In part 1 I went over the major and minor terrain features and how to identify them in person and on a topographical map. This is an important skill to have for land navigation and I’d really suggest studying it.

In this article I’d like to build upon that and detail some useful techniques you can employ to help plan your route and stay oriented while navigating. We will be practicing these extensively at the Fieldcraft Course, so be sure to check the calendar if you’re interested.


Camp is blue square, travel route is blue arrow, back stop is road highlighted in orange.

Just like the backboard on a basketball hoop, a backstop is simply a linear feature perpendicular to your route of travel and on the back side of your destination. This can be a road, river, ridge line, or any other linear feature on the map. We would use a back stop to let us know that we’ve overshot our destination. For instance, if we are traveling back to our camp which is a hundred meters off a road, we will know we missed the mark if we end up at the road.

Offset Aiming

Backstop in orange, camp is blue square, route is blue arrows

Offset aiming is used in conjunction with a backstop. We use it when we want to intentionally hit our backstop on a particular side of our objective. We might do this to intentionally compensate for our own lateral drift. Let’s say we know we are going to drift left because it’s dark, we’re tired, and we’re on a slope that drops to our left. Our camp is 100M off a road that is serving as our backstop. By intentionally aiming to the left, we now know what direction to turn when we hit our backstop to find our way back to camp (right in this case). Rather than assume we are going to follow a perfect line back to our camp and risk missing it, hitting our backstop and not knowing which way camp is, we intentionally miss it in a direction of our choosing so we can find camp easier.


Route of travel in blue, handrail route in orange.

Hand railing is a technique we use when we want to follow a linear terrain feature. It’s not very tactical to actually walk down a road, but if the road happens to go where we want to and we want to utilize it as a guide, we can parallel it from a distance. This allows us to move quickly until we get to a point where we don’t want to parallel the road anymore.

Attack points

Objective is blue square, route around Cady Hill is blue arrow. Orange circle is hilltop attack point, orange arrow is attack azimuth of 020.

Attack points are easily identifiable features that if we can get to them, we can shoot an azimuth from them to our objective. For instance, let’s say you have to cross a swamp in the dark to get to your objective. It will be very difficult to keep track of where you are. Let’s say on the other side of this swamp there is a hill. If you can determine ahead of time what the azimuth from the hill to your objective is, as long as you get to the hill you can locate the objective.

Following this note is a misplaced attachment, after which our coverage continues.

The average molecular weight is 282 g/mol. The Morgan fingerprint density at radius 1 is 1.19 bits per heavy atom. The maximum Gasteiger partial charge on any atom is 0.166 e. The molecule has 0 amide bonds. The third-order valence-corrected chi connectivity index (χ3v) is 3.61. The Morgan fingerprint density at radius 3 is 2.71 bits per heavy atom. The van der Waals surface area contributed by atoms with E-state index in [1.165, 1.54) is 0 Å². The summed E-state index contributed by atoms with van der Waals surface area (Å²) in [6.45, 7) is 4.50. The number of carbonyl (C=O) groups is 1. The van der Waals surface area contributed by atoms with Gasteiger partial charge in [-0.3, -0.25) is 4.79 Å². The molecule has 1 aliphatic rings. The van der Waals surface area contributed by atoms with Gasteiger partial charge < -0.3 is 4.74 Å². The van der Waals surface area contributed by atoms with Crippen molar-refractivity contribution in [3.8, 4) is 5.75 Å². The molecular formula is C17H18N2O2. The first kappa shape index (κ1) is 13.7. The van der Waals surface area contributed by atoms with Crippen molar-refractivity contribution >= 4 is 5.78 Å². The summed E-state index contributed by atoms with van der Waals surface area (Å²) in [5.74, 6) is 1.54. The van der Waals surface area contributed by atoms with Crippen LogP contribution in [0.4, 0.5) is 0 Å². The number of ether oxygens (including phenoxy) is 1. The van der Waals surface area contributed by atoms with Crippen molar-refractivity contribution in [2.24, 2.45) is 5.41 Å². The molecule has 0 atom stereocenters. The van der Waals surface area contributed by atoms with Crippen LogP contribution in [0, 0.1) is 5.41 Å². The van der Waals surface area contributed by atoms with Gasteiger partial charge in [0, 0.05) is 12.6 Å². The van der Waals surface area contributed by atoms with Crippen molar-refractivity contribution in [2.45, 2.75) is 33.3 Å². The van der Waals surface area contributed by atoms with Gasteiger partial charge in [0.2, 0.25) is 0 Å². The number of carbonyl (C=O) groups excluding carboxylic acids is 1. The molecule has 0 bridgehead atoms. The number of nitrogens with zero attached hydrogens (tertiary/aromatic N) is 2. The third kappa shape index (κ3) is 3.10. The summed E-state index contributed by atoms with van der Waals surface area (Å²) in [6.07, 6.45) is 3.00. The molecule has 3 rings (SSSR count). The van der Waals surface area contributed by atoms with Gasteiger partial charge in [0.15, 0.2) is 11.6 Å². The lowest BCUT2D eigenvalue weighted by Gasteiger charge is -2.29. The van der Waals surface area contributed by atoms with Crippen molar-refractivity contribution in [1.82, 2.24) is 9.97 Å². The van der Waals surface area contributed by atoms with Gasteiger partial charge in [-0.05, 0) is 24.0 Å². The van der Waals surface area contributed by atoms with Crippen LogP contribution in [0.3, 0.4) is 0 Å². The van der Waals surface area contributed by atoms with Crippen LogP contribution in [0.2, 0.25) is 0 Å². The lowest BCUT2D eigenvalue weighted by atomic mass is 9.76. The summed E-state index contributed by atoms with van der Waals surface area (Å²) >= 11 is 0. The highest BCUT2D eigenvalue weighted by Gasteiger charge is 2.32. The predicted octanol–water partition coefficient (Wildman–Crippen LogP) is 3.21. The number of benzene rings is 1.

Escape Azimuth

Blue box is Patrol area, red arrow is escape Azimuth 270 to N-S road.

Escape azimuths are an azimuth that you can use anywhere is your AO in an emergency to find a linear terrain feature where you can expect to be rescued. Just walk in that direction until you hit the feature. This would be something you would organize prior to heading out in your planning.


Intersection- camp is in blue box, orange arrows are azimuths to camp from known points.

Intersection is a technique to locate a point on the map. Let’s say you have a building that isn’t shown on your map, but you want to be able to relay the grid coordinates of the building. You’re going to need to get to a known point and shoot an azimuth to the building. Then you will need to get to another known point and do the same. When you plot these azimuths on your map, the intersection they create will be the buildings position. The more azimuths you can shoot the more accurate this technique is.


Resection- Orange arrows are back azimuths from identifiable terrain features.

The final technique is resection. Resection is used to locate your position on the map. You’ll need to shoot at least two azimuths to known points, then plot their back azimuths on your map. Where these lines intersect is your position. Of course adding more azimuths will make this technique more accurate as well.

If you’re traveling along a linear terrain feature you can also do what is called a modified resection to locate your position on the feature. You’ll need at least one known point. Shoot an azimuth to it, then plot the back azimuth on the map until it intersects with the feature you are on. Use three separate features for the most accurate result.

Modified Resection- Direction of travel is blue arrow on road. Orange arrows are back azimuths from identifiable hill tops.

So there you have it, some great tools to have in your land navigation tool box. You can use all these to help plan your routes before you leave, or to help you keep track of where you are once you get into the bush.

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